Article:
Despite the many positive aspects associated with having children, a recently published study revealed that 90% of couples feel their relationship is worse after they have had children.  The birth of the first baby was followed by the magnification of some common relationship problems, which include:

  • Increased criticism
  • Increased withdrawal
  • Decreased intimacy and sex
  • Lack of communication between partners
  • Decreased confidence that their marriage would last
  • Decline in overall satisfaction with the marriage

If you are parenting with a co-parent who isn’t your partner, in a divorced family with new step-parents, in a GLBT family where a parent or child identifies outside of traditional gender norms, you may need support from experts who can help you define your own boundaries and norms rather than comparing you to “traditional” families.

Talking about what is difficult in raising children is filled with the stigma of shame.  It can be frightening to talk about feeling lost and overwhelmed after having a baby:  “Why is it so hard for us when other parents seem to be doing fine?”  Some primary caregivers (biological or adoptive) struggle with “baby blues” or postpartum depression.  This takes a toll not only on the caregiver, but also on the partner(s) and the rest of the family.

One fact that is rarely named is that when a child is added to your relationship, your primary partnership(s) becomes a triangle.  In addition to sleepless nights, learning to parent, and huge disruptions in routine, a demanding third (or fourth or…) blows your cozy primary relationship apart.  The non-primary caregiver(s) can feel left out of the new union between the primary caregiver(s) and the child.   We have also seen parents who begin to compete with each other over who is the most competent parent, and whose way is the “right” way.  Every person in your life, including your own parents, feels entitled to critique your parenting.  On top of everything else, many of your childhood issues are re-experienced through your child.

As children grow, their stages of development will challenge your skills.  From navigating the terrible twos and threes, to deciding on pre-school, elementary, middle and high schools, and on to college or vocational schools, many of these decisions can be daunting.  Kids can go astray with drugs, alcohol, premature sexual behavior, getting connected to the “wrong” crowd, etc.  You may become a single-parent family, or need to integrate step-children or step-parents into your blended family.  For most of these changes there is no real handbook and you have to make do as best you can as you go along.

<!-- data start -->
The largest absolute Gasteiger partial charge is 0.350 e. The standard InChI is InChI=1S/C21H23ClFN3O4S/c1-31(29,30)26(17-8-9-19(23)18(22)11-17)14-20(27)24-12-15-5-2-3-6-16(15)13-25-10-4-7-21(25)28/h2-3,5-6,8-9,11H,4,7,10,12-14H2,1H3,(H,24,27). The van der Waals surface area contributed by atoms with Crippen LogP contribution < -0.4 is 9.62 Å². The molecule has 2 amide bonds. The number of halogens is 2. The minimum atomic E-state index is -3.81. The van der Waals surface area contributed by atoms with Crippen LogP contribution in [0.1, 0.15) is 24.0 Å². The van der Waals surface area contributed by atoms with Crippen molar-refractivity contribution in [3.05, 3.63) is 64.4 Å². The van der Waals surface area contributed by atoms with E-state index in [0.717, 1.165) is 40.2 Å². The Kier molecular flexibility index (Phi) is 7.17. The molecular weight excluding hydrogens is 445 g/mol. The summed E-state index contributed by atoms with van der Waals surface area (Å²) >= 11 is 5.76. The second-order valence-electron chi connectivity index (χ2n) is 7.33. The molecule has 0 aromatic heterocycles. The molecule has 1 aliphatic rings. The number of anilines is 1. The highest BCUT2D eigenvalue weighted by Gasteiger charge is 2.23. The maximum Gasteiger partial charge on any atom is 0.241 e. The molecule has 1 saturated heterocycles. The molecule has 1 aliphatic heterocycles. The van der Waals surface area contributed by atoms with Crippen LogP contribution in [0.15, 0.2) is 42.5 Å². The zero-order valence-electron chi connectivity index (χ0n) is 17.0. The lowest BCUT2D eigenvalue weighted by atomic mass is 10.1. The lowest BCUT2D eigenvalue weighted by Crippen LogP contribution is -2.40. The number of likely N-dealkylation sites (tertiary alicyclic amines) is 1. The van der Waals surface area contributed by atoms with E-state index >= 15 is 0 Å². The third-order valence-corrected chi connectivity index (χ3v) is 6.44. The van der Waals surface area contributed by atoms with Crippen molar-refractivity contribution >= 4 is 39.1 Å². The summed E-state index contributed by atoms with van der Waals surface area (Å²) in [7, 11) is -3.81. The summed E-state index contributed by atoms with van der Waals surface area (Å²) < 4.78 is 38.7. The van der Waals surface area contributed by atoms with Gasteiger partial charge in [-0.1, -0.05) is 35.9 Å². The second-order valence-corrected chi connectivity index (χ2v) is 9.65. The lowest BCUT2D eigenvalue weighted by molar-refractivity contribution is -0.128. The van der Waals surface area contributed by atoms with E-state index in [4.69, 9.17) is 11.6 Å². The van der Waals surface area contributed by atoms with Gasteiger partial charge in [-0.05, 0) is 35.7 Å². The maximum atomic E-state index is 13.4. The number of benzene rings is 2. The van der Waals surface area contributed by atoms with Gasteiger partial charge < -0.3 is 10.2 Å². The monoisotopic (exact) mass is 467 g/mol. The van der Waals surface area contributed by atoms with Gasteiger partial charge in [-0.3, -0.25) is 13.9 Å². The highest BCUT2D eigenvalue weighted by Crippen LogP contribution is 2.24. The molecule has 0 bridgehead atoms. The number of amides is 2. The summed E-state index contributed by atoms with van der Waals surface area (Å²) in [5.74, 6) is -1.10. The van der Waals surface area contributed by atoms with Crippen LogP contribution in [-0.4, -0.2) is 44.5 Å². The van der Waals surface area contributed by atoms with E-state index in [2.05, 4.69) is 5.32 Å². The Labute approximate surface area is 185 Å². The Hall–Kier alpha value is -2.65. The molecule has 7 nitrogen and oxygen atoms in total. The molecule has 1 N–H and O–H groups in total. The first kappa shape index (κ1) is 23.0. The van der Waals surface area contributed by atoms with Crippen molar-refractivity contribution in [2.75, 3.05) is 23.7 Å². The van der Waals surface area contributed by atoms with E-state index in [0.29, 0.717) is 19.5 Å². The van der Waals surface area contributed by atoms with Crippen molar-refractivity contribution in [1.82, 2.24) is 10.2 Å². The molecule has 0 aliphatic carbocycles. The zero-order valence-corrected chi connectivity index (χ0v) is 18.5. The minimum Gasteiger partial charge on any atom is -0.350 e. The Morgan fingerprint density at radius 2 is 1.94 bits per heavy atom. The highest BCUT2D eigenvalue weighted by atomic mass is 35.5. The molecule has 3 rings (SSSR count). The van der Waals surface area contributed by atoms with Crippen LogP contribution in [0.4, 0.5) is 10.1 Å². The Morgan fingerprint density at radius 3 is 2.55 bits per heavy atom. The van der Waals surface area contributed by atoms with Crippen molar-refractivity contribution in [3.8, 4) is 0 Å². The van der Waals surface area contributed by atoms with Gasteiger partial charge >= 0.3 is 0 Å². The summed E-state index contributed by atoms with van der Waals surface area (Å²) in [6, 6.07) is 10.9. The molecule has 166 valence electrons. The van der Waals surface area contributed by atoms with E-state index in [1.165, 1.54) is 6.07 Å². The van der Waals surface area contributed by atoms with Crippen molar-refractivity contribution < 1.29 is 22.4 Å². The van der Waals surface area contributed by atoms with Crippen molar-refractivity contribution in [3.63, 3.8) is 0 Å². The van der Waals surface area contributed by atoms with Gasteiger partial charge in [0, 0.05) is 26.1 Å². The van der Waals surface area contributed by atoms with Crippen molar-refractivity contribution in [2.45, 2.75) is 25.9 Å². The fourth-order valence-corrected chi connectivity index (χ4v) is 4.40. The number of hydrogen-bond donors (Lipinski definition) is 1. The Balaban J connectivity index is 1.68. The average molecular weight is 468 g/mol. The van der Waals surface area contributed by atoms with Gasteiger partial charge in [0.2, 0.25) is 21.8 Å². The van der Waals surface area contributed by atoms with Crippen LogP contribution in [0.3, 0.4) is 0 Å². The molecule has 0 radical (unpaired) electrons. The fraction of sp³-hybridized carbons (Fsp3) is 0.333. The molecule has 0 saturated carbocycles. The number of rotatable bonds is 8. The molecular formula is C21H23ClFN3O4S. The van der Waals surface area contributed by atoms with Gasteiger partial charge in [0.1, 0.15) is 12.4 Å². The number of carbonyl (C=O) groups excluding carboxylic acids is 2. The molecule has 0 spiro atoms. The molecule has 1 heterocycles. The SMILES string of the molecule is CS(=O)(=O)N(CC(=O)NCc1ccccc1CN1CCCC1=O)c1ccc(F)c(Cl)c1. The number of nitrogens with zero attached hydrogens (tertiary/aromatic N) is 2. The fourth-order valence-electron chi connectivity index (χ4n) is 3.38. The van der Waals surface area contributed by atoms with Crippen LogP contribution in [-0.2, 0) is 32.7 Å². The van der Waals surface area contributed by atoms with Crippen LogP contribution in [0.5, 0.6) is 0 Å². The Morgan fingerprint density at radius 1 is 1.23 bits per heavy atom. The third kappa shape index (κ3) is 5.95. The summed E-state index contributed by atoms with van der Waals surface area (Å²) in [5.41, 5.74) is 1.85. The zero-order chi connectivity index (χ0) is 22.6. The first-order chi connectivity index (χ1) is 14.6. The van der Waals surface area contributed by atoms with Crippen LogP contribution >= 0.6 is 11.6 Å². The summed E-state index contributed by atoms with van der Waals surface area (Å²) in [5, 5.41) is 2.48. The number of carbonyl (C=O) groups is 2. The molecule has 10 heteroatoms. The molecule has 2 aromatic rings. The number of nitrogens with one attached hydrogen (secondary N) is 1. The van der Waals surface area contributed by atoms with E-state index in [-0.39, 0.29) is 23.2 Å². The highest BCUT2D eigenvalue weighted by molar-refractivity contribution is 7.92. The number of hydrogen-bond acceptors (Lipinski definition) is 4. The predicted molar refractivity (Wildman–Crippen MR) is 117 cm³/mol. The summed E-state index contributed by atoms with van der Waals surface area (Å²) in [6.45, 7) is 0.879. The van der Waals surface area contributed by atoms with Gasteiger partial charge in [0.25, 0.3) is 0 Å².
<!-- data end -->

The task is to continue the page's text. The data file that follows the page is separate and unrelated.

We support anyone who dreams of having children or is exploring how to be a good parent and spouse.  We also encourage you to stay in touch with your own needs and dreams.

If you are contemplating having children, keep in mind that you are not just preparing for a baby, but for a whole new family.  Most childbirth classes do not address issues beyond breathing exercises and diaper changes.  We help you address questions of finances, living situation and extended support system, how life realistically looks like after the baby arrives, and how you may feel about this huge change in your life.  If you are in a relationship, are each of on board and have you honestly discussed how having a child will affect your relationship? This is the time for a tune-up of your communication skills.  It is also important to take a good look at how you handle conflict, make decisions and handle priorities.

If you have children already and are struggling with feelings of inadequacy, lack of appreciation, communications issues, diminished intimacy, less or no sexual connection, you are not alone.  Being able to rely on someone to listen when you’re upset, miserable, depressed, or grieving is critical to your well-being and happiness.

Even if your energy is stretched, and you may have a sense of hopelessness, we encourage you to take the first step towards making sure both you and your family have the life you deserve.  Emotionally fulfilling relationships to yourself, your children, and your spouse or partner, and others are key components to your health.  We can help.

Questions for Thought

Below are a few questions that are intended to help you consider your personal situation more closely.  If your responses cause concern and you want to make changes, we encourage you to contact us to discuss how we can best help.

  • Do you agree on how many children you would like to have?
  • Have you discussed your assumptions about how you are going to take care of a child?
  • Do you feel like your household responsibilities are balanced?
  • Are you comfortable asking for help?
  • Do you agree on how many children you would like to have?
  • Do you agree on how to handle issues with your in-laws and siblings?
  • Do you agree on how involved your extended family will be with child rearing?